Marek Edelman, who was the representative of the Bund in the command of the Jewish Combat Organization (ZOB) led by Mordechai Anielewicz in the Warsaw ghetto, and who led the ZOB forces in the brushmakers' workshop area during the uprising, has died in Warsaw.
As part of my research on the Warsaw Ghetto uprising, I went to visit him four years ago in Warsaw, where he was staying with friends. His friend Simha Rotem ("Kazhik") in Jerusalem, Edelman's comrade from the days of the uprising, had arranged the meeting. "What shall I bring him?" I asked Kazhik before taking off for Warsaw. "Bring him a bottle of cognac, and take along one as a present from me as well," he added. And so, carrying two bottles of cognac I walked into the Warsaw apartment were Edelman was awaiting me. We finished off one bottle during our two-hour conversation. We spoke in Yiddish. He smoked incessantly.
"You are the last Bundist," I opened, and he replied laughing, "No - there still are few in Australia." And then we talked about the uprising. I was particularly interested in hearing about the part played by the Revisionist-led ZZW (Jewish Military League) in the uprising, but on that he was not forthcoming. "What about the flags?" I asked him, referring to the Zionist and Polish flags raised by the ZZW over Muranowski Square.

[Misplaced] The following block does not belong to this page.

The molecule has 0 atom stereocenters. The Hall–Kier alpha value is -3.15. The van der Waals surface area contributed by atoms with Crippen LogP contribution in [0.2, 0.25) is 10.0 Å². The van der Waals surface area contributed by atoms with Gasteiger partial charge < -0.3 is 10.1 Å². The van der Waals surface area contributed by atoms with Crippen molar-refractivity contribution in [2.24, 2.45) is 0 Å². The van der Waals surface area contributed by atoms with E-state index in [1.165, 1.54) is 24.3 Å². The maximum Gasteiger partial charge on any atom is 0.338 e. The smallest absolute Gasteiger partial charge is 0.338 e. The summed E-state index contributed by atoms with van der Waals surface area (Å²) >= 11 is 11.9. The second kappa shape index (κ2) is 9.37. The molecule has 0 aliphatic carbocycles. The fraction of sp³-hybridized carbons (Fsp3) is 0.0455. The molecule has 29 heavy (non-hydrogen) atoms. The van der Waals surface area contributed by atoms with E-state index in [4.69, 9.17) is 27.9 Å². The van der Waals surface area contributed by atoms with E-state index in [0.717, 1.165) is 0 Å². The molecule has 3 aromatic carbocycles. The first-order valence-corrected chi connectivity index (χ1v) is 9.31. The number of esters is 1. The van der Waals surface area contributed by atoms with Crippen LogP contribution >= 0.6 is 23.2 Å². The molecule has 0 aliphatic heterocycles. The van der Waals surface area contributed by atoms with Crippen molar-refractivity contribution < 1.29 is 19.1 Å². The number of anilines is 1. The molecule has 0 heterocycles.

"Where there flags?" he retorted with a sly smile. I knew about his hostile attitude toward the ZZW. "A gang of porters, thieves and smugglers, fascists," he had called them some years ago in an interview.
Then I showed him the composite picture that had been made of Pawel Frenkel, the commander of the ZZW. "Did you participate in the negotiations between ZOB and ZZW that were to lead to unifying the two resistance organizations?" I asked. "Yes," he replied. "We - Anielewicz, [Yitzhak] Zuckerman and I - were sitting on one side of the table, and Frenkel and two others on the other side, but nothing came of it."
I knew his views on Israeli politics, and did not discuss the situation in the Middle East, but as we parted he said "You must make peace with the Arabs."
One of the heroes of the Warsaw ghetto uprising, he had remained faithful to the Jewish socialist ideology of the Bund, even though the Polish socialists had disappointed him and Zionism, which the Bund had opposed, had prevailed.
Many of the survivors of the uprising who settled in Israel could not forgive Edelman for his frequent criticism of Israel. When on my return from Warsaw I tried to convince a number of Israeli universities to award Edelman an honorary doctorate in recognition of his role in the Warsaw ghetto uprising, I ran into stubborn opposition led by Holocaust historians in Israel. He had received Poland's highest honor, and at the 65th commemoration of the Warsaw ghetto uprising he was awarded the French Legion of Honor medal. He died not having received the recognition from Israel that he so richly deserved.
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